Printed for the Hakluyt Society,
Text on page 109
DRESSING OF GIRLS.
as among us. The men are very hairy in their bodies: one could not imagine a covering more thick; they pride themselves in it, as in that in which the strength of a man is. This is not, however, true of them all; and if a man be not thus hairy, they say he is more like a woman than a man, and despise him accordingly. The women are not so, and have hair only on the ordinary places. There are in that country no regular barbers, and every man knows how to shave himself, as well men as women. They use a razor only for that, and they have no combs ; but they have scissors of copper and of iron, and mirrors also of copper, which they use for guiding the razor, which is of steel, but not made like ours, which they do not value.1 They shave themselves in the same way (as we do); but the king and the great lords have men who are proud to do this for them,anot for gain, but from affection, being men of quality; albeit the king makes them some presents at the end of the year.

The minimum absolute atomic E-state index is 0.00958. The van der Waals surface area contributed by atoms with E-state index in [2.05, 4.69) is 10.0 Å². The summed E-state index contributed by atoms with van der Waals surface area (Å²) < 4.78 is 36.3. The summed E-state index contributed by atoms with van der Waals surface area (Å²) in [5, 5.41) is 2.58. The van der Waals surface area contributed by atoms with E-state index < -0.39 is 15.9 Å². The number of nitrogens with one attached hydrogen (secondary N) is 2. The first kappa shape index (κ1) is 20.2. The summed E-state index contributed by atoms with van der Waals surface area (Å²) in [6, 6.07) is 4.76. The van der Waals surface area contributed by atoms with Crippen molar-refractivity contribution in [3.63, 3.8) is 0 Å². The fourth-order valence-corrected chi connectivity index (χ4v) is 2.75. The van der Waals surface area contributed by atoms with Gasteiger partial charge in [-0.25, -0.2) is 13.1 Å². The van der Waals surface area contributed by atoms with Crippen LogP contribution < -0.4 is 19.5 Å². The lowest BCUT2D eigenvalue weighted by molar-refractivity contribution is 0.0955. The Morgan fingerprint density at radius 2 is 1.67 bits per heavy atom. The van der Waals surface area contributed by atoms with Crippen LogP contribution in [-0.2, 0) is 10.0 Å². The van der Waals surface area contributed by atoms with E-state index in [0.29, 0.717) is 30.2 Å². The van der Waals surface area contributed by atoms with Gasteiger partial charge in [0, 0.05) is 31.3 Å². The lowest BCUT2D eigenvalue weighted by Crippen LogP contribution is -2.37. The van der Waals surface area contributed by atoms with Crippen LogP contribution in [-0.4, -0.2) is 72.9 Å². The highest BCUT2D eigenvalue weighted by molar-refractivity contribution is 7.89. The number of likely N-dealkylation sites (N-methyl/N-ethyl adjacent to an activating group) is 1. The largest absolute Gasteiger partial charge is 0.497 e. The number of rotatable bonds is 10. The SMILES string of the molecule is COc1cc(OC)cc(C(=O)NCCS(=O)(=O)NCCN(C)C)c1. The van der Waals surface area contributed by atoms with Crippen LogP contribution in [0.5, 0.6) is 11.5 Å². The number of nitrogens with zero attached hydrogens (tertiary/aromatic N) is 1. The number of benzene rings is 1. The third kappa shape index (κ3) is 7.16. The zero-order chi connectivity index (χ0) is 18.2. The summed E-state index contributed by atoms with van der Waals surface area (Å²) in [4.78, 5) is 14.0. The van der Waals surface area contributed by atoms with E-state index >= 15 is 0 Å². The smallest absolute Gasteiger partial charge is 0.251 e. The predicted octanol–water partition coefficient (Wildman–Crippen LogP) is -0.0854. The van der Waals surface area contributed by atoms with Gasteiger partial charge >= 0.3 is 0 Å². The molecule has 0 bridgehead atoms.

So, throughout all the islands there is no person, man or woman, rich or poor, gentle or simple, who after the age of fifteen has not a private set of implements for treating the hair, which they are very careful to brush aside when it teases them but a little. As for the girls, they are shaven in youth every week; but to distinguish them from the boys, they have a small fringe left. They wear no clothing up to the age of eight or nine, save only a cloth reaching from the waist to above the knees, and this is first worn when they begin to walk ; the boys, however, do not wear it till the age of seven, and until they have been circumcised. They say, with regard to their daughters, that there is no need for them to wear clothing before the time mentioned, for it is then that the breasts begin to swell and rise, and it behoves them to cover them, as parts which they take as much shame in
1 It need hardly be said that copper scissors and mirrors and Maldivian razors have long since given place to the wares of Sheffield. Glass mirrors, combs, and brushes are in common use.1 It need hardly be said that copper scissors and mirrors and Maldivian razors have long since given place to the wares of Sheffield. Glass mirrors, combs, and brushes are in common use.